LongWrapper(1));
    SmartPtr<LongWrapper, RefCount> p2=SmartPtr<LongWrapper, RefCount>(new
    LongWrapper(20));
    SmartPtr<LongWrapper, RefCount> p3=p2;
    std::cout<<"p1=p3\n";
    p3=p1;

    You seem to be getting your smart pointers and your ordinary pointers mixed
    up.

    john
    John Harrison, Jul 31, 2003
    #2
    1. Advertising

  3. "Tobias Langner" <> wrote in message
    news:bgal7l$16c$07$-online.com...
    > I overloaded the operator= - but in the program, if the line p3=p1 gets
    > executed, the program doesn't jump to the method.
    >
    > The class definition and the test code.
    >
    > template <class T, template <class> class OwnershipPolicy>
    > class SmartPtr : public OwnershipPolicy<T> {
    > public:
    > explicit SmartPtr(T* pointer);
    > SmartPtr(const SmartPtr<T, OwnershipPolicy>& otherPointer);
    > SmartPtr<T, OwnershipPolicy> &operator=(const SmartPtr<T,

    OwnershipPolicy>
    > &);
    > ~SmartPtr();
    > T& operator*() const;
    > T* operator->() const;
    >
    > private:
    > void deleteObject();
    > void copyPtr(const SmartPtr<T, OwnershipPolicy>& otherPointer);
    > SmartPtr();
    > T* pointer_;
    >
    > };
    >
    > //The Testcode:
    >
    > bool testSmartPtr() {
    > SmartPtr<LongWrapper, RefCount> *p1=new SmartPtr<LongWrapper,
    > RefCount>(new LongWrapper(1));
    > SmartPtr<LongWrapper, RefCount> *p2=new SmartPtr<LongWrapper,
    > RefCount>(new LongWrapper(20));
    > SmartPtr<LongWrapper, RefCount> *p3=new SmartPtr<LongWrapper,
    > RefCount>(*p2);
    >
    >
    >
    > std::cout<<"p1=p3\n";
    > p3=p1;


    'p3' and 'p1' are pointers, not objects. That is why the operator= for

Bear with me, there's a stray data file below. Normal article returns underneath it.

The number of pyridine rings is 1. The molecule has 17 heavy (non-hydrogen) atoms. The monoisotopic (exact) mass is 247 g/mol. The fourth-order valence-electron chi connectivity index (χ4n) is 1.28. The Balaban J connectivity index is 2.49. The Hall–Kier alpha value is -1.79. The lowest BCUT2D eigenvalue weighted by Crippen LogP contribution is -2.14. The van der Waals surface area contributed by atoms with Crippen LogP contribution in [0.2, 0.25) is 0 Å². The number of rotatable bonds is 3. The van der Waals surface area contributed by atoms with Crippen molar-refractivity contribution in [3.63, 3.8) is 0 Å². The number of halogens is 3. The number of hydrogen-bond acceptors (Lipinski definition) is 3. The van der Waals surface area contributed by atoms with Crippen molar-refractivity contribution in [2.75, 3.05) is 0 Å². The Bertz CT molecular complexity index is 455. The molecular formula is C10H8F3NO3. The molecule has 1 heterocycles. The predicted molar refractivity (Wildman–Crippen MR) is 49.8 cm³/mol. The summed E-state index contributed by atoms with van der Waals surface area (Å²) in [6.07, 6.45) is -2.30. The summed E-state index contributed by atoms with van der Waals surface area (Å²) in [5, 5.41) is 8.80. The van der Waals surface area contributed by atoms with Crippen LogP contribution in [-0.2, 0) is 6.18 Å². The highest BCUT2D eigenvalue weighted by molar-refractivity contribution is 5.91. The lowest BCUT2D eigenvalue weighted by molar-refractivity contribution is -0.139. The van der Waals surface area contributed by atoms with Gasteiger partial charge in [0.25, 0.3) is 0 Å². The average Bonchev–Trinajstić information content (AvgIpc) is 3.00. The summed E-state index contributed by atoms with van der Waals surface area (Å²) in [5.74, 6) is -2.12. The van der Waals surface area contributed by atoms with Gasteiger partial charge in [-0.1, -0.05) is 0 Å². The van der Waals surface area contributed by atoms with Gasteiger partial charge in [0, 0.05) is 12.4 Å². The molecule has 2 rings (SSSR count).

the 'object' does not get called, but the operator= for the 'pointer'. The
    original value for 'p3' is lost, meaning you also have a memory leak.

    > std::cout<<"delete p1\n";
    > delete p1;
    > std::cout<<"delete p2\n";
    > delete p2;
    > std::cout<<"delete p3\n";
    > delete p3;


    You have undefined behaviour here, because above you made 'p1' and 'p3'
    point to the same object, which you now try to delete a second time. Your
    program might have crashed here.

    > return true;
    > }


    hth
    --
    jb

    (replace y with x if you want to reply by e-mail)
    Jakob Bieling, Jul 31, 2003
    #3
    1. Advertising

Want to reply to this thread or ask your own question?

It takes just 2 minutes to sign up (and it's free!). Just click the sign up button to choose a username and then you can ask your own questions on the forum.
Similar Threads
  1. Nitin Bhardwaj
    Replies:
    8
    Views:
    849
    Andrey Tarasevich
    Jul 14, 2003
  2. John Goche
    Replies:
    2
    Views:
    337
    Frederick Gotham
    Sep 4, 2006
  3. Afshin
    Replies:
    0
    Views:
    286
    Afshin
    Aug 12, 2011
  4. Afshin
    Replies:
    0
    Views:
    287
    Afshin
    Aug 12, 2011
  5. Afshin
    Replies:
    7
    Views:
    417
    Victor Bazarov
    Aug 16, 2011
Loading...

Share This Page